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Naso, Buildings and Dreaming Big

There is a Jewish tradition that God never finished the creation of the world, leaving it purposefully incomplete. God allowed for human beings to continue the creation process, to use their hands, and their efforts, to complete the work of creation.

The Midrash teaches: “A philosopher asks Rabbi Hoshaya, ‘If circumcision is so precious, why was Adam not born circumcised?’ Rabbi Hoshaya responds, ‘Whatever was created in the first six days of creation requires further preparation, e.g. mustard needs sweetening…wheat needs grinding, and so too man needs to be finished.’” (Genesis Rabbah 11:6) We are partners in creation.

We read in this week’s portion that the Israelites completed the building of the Tabernacle. “On the day that Moses finished setting up the Tabernacle, he anointed and consecrated it and all its furnishings, as well as the altar and its utensils.” (Numbers 7) As in the creation story, the Hebrew suggests that the work continues, that it remains, like the world at large, a work in progress. We still continue to finish the Tabernacle, the mishkan.

For the ancient Israelites this truth was apparent. They understood that despite Moses’ dedication ceremony, the Tabernacle was temporary and impermanent. The mishkan was the portable Tabernacle that they carried with them throughout their wanderings in the wilderness. The Israelites would pack up the mishkan and its furnishings and move from one destination to the next. For our ancestors the Tabernacle was the symbol of God’s presence in their midst. It gave them the confidence that God accompanied them throughout their journeys.

They continued to move, stage by stage. And they continued to finish the building, and perfect creation, while believing that God remained in their midst. One of the many lessons of the Torah is that the journey is what is defining not the destination. Otherwise the Torah would not have five books, but six and conclude with the Book of Joshua in which we conquer the land of Israel and establish there our homeland. Instead the Torah concludes in what is today modern day Jordan, looking at the dream off in the distance. And then we return to reading the creation story.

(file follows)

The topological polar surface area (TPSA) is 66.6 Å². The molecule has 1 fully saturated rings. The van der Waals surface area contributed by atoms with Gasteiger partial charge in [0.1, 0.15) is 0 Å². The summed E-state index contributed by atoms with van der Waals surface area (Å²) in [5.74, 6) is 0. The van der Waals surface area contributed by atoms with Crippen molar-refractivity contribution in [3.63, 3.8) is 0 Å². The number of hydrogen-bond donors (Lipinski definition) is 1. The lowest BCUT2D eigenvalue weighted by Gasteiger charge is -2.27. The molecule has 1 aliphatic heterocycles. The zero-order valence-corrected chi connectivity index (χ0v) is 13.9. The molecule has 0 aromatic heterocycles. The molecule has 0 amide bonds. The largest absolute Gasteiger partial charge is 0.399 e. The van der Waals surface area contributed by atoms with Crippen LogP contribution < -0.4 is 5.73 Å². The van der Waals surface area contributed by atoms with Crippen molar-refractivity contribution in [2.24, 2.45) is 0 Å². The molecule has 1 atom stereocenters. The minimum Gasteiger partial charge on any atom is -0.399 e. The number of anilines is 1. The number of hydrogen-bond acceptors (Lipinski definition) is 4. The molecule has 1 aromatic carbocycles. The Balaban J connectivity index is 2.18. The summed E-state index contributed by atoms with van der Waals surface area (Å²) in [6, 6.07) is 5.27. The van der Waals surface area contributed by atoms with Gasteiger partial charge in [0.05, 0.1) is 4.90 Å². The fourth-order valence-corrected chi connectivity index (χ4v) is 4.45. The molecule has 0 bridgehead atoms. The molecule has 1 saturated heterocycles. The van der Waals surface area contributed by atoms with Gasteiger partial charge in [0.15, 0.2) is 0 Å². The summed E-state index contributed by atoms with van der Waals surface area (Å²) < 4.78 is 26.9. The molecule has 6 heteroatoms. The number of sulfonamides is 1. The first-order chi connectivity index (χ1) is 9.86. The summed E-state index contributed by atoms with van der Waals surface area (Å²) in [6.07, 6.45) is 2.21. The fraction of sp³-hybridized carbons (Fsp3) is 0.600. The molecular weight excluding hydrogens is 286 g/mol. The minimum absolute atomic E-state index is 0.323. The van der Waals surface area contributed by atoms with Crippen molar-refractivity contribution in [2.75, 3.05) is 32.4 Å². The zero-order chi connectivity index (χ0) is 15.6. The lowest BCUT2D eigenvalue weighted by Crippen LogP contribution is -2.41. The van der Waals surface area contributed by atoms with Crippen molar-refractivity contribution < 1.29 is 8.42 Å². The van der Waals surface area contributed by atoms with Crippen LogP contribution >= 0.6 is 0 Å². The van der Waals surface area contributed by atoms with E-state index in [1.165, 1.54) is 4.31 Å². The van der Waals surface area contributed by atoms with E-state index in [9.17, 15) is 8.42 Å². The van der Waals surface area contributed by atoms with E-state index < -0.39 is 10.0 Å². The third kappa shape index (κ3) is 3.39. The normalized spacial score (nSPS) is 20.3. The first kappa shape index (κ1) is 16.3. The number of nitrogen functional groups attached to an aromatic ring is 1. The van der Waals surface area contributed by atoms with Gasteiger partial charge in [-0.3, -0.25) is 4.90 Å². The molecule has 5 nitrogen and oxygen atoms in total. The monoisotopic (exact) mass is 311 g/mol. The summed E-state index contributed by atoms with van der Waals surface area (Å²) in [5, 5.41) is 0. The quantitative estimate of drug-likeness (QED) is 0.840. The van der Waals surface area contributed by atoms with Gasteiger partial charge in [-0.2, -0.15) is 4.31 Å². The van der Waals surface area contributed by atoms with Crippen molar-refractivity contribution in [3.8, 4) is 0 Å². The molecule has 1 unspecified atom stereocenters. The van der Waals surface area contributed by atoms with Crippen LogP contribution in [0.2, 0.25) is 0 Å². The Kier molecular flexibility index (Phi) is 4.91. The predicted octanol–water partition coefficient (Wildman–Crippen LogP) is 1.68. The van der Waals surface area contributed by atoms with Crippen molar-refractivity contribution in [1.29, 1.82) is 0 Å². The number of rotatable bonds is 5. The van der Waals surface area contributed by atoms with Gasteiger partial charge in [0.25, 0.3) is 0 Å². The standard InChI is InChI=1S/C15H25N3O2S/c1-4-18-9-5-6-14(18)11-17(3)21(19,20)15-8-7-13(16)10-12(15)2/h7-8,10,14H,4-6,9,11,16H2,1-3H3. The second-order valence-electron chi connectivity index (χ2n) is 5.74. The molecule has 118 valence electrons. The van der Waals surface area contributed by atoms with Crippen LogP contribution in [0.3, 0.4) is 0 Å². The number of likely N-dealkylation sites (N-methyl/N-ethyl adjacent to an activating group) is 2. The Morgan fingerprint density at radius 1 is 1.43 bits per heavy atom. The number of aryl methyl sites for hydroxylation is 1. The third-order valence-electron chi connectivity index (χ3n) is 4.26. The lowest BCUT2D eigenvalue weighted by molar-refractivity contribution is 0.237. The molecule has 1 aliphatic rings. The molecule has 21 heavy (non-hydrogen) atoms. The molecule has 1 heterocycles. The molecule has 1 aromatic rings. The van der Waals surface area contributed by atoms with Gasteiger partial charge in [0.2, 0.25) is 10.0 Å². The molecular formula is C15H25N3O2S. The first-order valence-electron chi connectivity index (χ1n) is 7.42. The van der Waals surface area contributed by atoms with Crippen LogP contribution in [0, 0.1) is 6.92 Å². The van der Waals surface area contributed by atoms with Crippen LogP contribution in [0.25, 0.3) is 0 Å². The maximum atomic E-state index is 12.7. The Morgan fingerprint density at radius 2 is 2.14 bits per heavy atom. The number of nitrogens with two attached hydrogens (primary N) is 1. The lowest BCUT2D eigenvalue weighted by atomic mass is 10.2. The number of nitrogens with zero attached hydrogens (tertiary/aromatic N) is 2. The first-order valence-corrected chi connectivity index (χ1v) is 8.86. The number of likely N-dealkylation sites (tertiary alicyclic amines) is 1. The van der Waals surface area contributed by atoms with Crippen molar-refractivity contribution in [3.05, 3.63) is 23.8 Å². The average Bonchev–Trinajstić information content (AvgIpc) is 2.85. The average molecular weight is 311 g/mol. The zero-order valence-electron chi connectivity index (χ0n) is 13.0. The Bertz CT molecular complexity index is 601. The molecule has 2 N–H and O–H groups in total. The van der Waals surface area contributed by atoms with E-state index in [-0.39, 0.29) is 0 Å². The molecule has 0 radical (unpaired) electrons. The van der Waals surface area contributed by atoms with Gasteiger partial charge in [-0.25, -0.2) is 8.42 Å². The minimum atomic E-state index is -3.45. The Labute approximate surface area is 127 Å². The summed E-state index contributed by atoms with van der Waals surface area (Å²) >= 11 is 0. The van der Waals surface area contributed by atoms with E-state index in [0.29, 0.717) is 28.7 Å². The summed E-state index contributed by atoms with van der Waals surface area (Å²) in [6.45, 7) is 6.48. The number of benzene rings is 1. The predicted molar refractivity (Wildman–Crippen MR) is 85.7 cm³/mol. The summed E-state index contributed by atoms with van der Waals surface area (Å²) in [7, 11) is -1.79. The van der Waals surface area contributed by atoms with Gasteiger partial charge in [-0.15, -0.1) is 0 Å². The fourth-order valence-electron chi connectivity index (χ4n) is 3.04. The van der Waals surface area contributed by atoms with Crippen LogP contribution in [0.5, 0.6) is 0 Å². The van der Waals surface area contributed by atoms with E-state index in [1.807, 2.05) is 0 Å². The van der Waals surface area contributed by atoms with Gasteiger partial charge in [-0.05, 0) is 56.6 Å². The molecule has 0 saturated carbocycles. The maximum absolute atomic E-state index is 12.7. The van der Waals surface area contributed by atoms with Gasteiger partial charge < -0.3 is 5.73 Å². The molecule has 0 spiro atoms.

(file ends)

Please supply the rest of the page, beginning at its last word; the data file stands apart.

The purpose is the journey. The sanctuaries and buildings we build are but tools.

Too often these buildings and their furnishings become identified with the synagogue rather than the people they serve. This week we learn that community is never completed. We are reminded that we are forever wandering.

While I recognize that the journey can sometimes be frustrating, (“Rabbi, when are we going to have a building of our own?”) we too continue to journey and are forever completing. And while a building is now within reach, and even closer at hand, there is a certain power to holding dreams off in the distance. There is a strength and resolve that is gained, imagination and vision that is clarified, when we continue to reach for something.

Part of what the Torah teaches is that there is a spirit of the wilderness, of wandering that sustains the Jewish people. It is a feeling that we are creating something new and different. It is a passion that this journey has meaning and that the dream, however distant it might sometimes appear, is worth the challenges of the midbar, the wilderness. It is these aspirations that continue to give life to our people. And it is this same spirit that has sustained our congregation for nearly twenty years.

Some people look at our congregation and say, “When are you guys ever going to have a building?” But that is not what I see. I look at our congregation and say, “We are better without a building than most synagogues are with a building.” I believe it is because we continue to reach for dreams, that we, more than most of our contemporaries, have imbibed this spirit of wandering that is our biblical legacy.

Soon we will have a building. “Halleluyah! Praise God in God’s sanctuary.” (Psalm 150) We must then recall that this moment is not the realization of a dream, but the beginning of another journey and a new task of completing the work. We must then strive even harder to hold fast to our aspirations, to cling to this spirit of wandering. The building will not sustain us. Such sustenance can only come from our hearts.

The process continues of perfecting our world, of bettering our community, of striving to bring God’s presence to our world. The building will most certainly aid us in these goals, but it is not the dream. Those must be held off in the distance.

The wandering continues. Even the building continues. The world requires more work.